Mint Stethoscope – A Guide for New Doctors

Official ebook release poster

It is so exciting to see this book released finally.

I wish I had this guide before starting my house job journey but I remain grateful for all the guidance I gathered from different sources.

We at Health Hub Africa present our contribution to making the path easier for those coming behind us. We must end the cycle of undue suffering. The rigours of medical practice are enough to deal with. Young doctors do not have to face extraneous ones that do not help their overall growth, care delivery and wellbeing.

The radiant cover page

It has been shown that many who get disillusioned with medical practice feel that way due to the lack of support or proper guidance during their crucial first year. By sharing this free ebook, you are investing in the career of young doctors and by extension strengthening the Nigerian healthcare system.

List of contributors

Well done to everyone who made this a reality. It was an honour to be the contributing editor of this work.

Help share word by using this picture, the Twitter hashtag #HouseOfficersGuide and the download link


Dr Mariam Toye



Living Free of Pain – World Sickle Cell Day

Excruciating pain, drinking a lot of water, frequent hospital admissions, breaks from school or work and dealing with many restrictions to a normal life forms the perception of sickle cell for most of us. While these are present in many cases, the truth is that with adequate care, people living with sickle cell do lead wholesome and fulfilled lives. World Sickle Cell Day was first marked on June 19th 2009 after being recognized in December 2008 by the United Nations General Assembly as a disease of public health concern.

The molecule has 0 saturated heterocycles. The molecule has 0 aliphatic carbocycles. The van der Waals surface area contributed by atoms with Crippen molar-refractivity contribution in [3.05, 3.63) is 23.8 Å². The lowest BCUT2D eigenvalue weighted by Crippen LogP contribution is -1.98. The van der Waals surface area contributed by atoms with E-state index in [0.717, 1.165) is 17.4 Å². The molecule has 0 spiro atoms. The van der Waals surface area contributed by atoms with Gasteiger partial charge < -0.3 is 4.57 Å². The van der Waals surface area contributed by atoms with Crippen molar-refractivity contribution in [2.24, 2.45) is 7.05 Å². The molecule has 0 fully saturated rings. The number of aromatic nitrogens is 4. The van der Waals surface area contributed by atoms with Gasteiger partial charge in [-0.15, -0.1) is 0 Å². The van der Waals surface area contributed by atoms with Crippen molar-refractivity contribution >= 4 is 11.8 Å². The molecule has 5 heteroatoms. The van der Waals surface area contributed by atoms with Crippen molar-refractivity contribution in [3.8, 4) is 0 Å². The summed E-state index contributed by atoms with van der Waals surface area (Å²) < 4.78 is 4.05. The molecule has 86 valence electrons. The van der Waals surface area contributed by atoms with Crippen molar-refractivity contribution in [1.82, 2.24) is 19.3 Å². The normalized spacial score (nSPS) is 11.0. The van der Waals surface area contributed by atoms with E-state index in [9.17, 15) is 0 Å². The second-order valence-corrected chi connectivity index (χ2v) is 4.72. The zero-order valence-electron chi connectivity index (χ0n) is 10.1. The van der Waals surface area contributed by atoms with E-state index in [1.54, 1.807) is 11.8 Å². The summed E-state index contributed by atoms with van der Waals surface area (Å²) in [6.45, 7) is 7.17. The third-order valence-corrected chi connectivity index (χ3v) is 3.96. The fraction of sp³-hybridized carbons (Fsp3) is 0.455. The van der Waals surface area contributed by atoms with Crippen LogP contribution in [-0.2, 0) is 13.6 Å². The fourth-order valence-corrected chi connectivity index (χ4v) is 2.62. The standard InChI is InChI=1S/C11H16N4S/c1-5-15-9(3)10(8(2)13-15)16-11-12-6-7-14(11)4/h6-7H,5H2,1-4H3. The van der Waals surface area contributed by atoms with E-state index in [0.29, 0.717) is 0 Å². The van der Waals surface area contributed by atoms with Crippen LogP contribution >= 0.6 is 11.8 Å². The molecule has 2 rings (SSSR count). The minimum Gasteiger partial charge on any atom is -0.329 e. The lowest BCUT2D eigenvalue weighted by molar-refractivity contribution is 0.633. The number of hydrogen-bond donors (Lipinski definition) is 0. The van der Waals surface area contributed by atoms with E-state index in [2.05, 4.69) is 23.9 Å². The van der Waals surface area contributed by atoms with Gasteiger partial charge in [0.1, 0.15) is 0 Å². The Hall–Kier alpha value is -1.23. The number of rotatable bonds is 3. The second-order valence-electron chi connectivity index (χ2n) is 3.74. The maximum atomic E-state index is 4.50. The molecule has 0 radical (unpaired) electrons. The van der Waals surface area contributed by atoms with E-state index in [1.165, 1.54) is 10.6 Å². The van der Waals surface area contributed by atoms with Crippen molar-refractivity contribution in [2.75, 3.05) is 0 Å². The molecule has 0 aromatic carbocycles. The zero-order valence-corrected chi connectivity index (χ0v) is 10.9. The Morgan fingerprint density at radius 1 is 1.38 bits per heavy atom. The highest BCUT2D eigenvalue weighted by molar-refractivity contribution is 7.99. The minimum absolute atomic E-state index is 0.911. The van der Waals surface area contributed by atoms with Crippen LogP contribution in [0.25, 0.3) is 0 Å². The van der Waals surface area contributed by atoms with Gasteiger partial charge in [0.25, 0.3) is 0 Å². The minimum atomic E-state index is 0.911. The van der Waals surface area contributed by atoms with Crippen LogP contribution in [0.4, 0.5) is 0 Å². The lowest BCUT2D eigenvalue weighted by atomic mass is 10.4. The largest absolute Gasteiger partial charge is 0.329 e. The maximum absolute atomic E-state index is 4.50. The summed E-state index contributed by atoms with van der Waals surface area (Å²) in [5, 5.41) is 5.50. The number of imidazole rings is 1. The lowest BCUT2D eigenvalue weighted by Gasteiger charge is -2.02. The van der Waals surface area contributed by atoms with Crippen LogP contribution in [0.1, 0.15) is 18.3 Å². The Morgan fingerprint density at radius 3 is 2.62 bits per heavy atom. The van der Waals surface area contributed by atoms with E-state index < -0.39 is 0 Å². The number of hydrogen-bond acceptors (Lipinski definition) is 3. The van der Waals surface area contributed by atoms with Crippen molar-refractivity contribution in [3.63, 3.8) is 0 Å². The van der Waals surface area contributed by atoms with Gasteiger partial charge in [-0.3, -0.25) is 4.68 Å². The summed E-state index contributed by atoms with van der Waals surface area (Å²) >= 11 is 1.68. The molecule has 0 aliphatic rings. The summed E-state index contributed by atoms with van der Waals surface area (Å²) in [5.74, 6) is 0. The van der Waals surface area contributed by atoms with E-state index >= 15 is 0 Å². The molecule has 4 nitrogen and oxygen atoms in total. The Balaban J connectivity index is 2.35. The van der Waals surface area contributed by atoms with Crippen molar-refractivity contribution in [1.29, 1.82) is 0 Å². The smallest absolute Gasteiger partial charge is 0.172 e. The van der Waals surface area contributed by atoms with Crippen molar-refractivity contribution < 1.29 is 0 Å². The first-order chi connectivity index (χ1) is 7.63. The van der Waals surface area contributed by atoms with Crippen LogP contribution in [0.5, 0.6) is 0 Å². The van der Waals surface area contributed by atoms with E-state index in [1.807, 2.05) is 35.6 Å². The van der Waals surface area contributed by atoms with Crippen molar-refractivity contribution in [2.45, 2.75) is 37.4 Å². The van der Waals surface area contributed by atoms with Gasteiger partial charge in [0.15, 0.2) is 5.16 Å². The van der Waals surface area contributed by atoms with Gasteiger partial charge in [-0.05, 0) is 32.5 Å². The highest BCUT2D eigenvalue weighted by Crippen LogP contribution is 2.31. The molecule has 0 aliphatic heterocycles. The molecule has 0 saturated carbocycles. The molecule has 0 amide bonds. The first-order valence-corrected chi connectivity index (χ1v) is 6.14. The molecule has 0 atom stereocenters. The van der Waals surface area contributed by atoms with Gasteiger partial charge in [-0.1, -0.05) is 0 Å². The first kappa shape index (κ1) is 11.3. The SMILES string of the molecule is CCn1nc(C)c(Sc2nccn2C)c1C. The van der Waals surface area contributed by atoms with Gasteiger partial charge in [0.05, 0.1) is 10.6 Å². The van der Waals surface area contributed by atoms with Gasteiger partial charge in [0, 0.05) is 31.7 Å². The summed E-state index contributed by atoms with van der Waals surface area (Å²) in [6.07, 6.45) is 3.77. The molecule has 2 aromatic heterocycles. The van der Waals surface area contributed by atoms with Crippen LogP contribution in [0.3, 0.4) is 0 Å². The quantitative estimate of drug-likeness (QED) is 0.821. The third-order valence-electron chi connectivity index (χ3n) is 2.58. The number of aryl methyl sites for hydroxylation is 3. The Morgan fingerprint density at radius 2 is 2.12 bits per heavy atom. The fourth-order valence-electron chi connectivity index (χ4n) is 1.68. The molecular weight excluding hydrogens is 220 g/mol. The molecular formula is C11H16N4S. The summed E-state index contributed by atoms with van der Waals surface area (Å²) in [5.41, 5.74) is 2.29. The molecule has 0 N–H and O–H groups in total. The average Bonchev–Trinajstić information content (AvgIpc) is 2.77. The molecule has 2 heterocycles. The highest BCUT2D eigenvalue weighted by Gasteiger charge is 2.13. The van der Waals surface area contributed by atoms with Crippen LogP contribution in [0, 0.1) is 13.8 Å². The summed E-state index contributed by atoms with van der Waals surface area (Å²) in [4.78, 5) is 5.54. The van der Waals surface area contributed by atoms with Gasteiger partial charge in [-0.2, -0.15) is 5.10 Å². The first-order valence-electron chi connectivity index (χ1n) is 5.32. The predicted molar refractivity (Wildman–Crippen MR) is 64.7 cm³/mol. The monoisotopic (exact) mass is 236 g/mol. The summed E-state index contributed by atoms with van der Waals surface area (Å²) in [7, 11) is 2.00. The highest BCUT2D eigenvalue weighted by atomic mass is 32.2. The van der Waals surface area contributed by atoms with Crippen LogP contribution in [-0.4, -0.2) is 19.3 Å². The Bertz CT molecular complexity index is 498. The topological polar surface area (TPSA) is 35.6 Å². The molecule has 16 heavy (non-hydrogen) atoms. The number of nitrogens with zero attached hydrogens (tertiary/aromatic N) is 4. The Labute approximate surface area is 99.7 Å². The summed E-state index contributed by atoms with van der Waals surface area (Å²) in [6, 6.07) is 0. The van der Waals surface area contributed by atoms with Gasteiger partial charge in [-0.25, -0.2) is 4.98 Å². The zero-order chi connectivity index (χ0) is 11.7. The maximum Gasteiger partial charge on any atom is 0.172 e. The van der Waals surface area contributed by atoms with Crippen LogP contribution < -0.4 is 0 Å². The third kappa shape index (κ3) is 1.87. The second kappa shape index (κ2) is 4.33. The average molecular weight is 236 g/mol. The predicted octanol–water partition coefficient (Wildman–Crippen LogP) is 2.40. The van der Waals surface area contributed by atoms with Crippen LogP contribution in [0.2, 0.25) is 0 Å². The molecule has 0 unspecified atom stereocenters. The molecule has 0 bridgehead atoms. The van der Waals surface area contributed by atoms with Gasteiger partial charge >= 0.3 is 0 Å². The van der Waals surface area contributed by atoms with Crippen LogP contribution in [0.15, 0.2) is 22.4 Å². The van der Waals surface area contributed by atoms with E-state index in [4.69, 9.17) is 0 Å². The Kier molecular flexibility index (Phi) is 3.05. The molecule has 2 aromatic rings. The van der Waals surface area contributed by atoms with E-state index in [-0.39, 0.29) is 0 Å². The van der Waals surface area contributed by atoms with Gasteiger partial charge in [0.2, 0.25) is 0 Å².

Sickle cell is a chronic condition commonly found in people of African, Mediterranean , Middle East and Indian descent. It is a group of disorders in which the biconcave red blood cell structure (picture the Trebor sweets of your childhood) is distorted into a sickle shape (like the sickle used in farms , crescent or the curve of a question mark). The biconcave structure of normal cells make them flexible to navigate smaller vessels. The distortion affects the ability of these cells to carry oxygen to different parts of the body leading to them being deprived. The abnormal shape makes the cells rigid and unable to navigate small blood vessels in the circulatory system. This gives rise to the joint and other severe pains experienced by sickle cell patients.


The molecule , haemoglobin is the part of the red blood cell that carries oxygen. Sickle cell disease is caused by a genetic mutation which gives rise to Haemogblobin S or Haemoglobin C. The expression of the heamoglobin types make up the genotype of a person. Examples of geneotypes are AA, AS, AC, SC or SS. Sickle cell genotypes are SC and SS. AS and AC are carriers.

A child has sickle when she inherits the S or C gene from both parents.

Signs and Symptoms

These begin to show in early childhood and range from mild to severe among people affected. In most cases, the recurrent bouts of illness is often the first time the child’s genotype is identified. This can be especially traumatic for children who may not be able to express their feelings clearly. The younger ones among them are irritable – cry incessantly due to pain. Episodes of pain and other symptoms are also known as sickle cell crisis.

The sickled cells break down faster than normal red blood cells leading to anaemia. Anaemia in turn leads to breathlessness, weakness in addition to slowed growth and development in Nigeria.

Because the tissues of the body’s organs are starved of oxygen, they begin to show signs of damage. Among these complications are vision loss, bone degeneration, kidney damage, heart failure and poorly healing wounds on the legs (leg ulcers). If left untreated some of these complications can lead to death.